“The NRA is fraught with fraud and abuse, which is why, today, we seek to dissolve the NRA, because no organization is above the law,” she said.
Why we hate the NRA
Despite its arguments that it protects the people, the NRA refuses to discuss gun-control. During the gun violence epidemic, the NRA has stood idly by, unchanging and unmoving with every death.
In the 2016 election, the NRA directed more than $50 million into political campaigns, with $30 million to Trump. By influencing elections and policy, the NRA clenches onto a weapon of power.
The NRA also has a history of racism.
In 2017, it posted a video advertisement of a woman claiming that protestors fighting in the name against racism, homophobia and xenophobia, “bully and terrorize the law-abiding” and that they must “fight this violence of lies with a clenched fist of truth.”
To Tati Monet, a Black singer, the NRA said it does not care about gun owners “that look like [her].”
While protestors and Black people are shot in the streets, NRA leaders bask in a pool of death and power. Sound familiar?
This narrative is as old as America itself, but now not so easily forgotten or forgiven.
In a desperate attempt to claw onto power, the NRA has threatened gun owners to vote in its favor. A gun owner received a letter in the mail from the NRA saying that their guns, and their freedom, would be stolen if they do not uphold the NRA. The letter says that government agents would storm their homes, take their guns, and haul them off to prison after the next election.
Trump maintained the threat by tweeting if Biden becomes President, the government will steal the citizens’ guns. He also postulated that “the Radical Left New York is trying to destroy the NRA,” in utter ignorance of the evidence against the organization.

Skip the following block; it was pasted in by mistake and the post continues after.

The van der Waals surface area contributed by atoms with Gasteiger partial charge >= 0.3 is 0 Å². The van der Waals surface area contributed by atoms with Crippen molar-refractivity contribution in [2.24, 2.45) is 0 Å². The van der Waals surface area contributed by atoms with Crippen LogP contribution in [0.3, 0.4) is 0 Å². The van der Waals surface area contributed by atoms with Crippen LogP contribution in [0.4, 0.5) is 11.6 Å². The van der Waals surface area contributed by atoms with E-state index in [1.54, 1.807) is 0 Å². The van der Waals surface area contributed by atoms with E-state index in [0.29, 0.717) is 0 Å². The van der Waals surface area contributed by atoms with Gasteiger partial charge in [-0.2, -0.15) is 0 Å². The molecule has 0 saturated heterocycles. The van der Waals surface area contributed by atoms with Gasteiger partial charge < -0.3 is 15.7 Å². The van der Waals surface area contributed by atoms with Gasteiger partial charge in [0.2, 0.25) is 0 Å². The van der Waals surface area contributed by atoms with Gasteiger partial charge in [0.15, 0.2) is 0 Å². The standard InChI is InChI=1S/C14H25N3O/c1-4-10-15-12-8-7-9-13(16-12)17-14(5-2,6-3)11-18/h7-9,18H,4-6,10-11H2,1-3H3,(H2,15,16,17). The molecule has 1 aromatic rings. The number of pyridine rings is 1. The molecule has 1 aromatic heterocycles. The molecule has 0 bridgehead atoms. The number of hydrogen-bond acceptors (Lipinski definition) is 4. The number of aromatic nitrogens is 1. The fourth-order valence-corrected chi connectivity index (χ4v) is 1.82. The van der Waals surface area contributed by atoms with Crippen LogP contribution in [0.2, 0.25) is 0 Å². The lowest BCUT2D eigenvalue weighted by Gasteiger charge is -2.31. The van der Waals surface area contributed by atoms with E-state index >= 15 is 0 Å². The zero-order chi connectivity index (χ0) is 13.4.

Instead of New York (Trump’s hometown), Trump suggested that the NRA relocate to another state like Texas, a predominantly red state where the group could “lead a very good and beautiful life.”
(He forgot to mention they could live a beautiful life stealing money and manipulating policies :) )
For him, the NRA is just another stepping stone to glory.
In the letter, LaPierre said some may accuse him of fear-mongering. And he was damn right.
Since 2018, our generation has screamed the names of the dead and demanded change. Since those deaths and countless more, the NRA has attempted to wipe out any resistance, always in search of ammunition.
We have been broken by the deaths and the pain of loss. But the NRA, and those in power, have not broken our wills.
On the day that the NRA was issued a lawsuit and fell from its pedestal, March For Our Lives rose in solidarity. They released an ad about harnessing our power.
As we see faulty foundations fall, we must remain tall. We must remember our strength and that we can create change. For victims of gun violence and every marginalized community, the March For Our Lives is far from over.
Katie Delk is an Online Writer at Rowdy Magazine. Her simple pleasures include meditating, sitting beneath trees, writing poetry and blasting '70s music. She cares immensely about the earth, powerful women and social justice. You can reach her at firstname.lastname@example.org more info.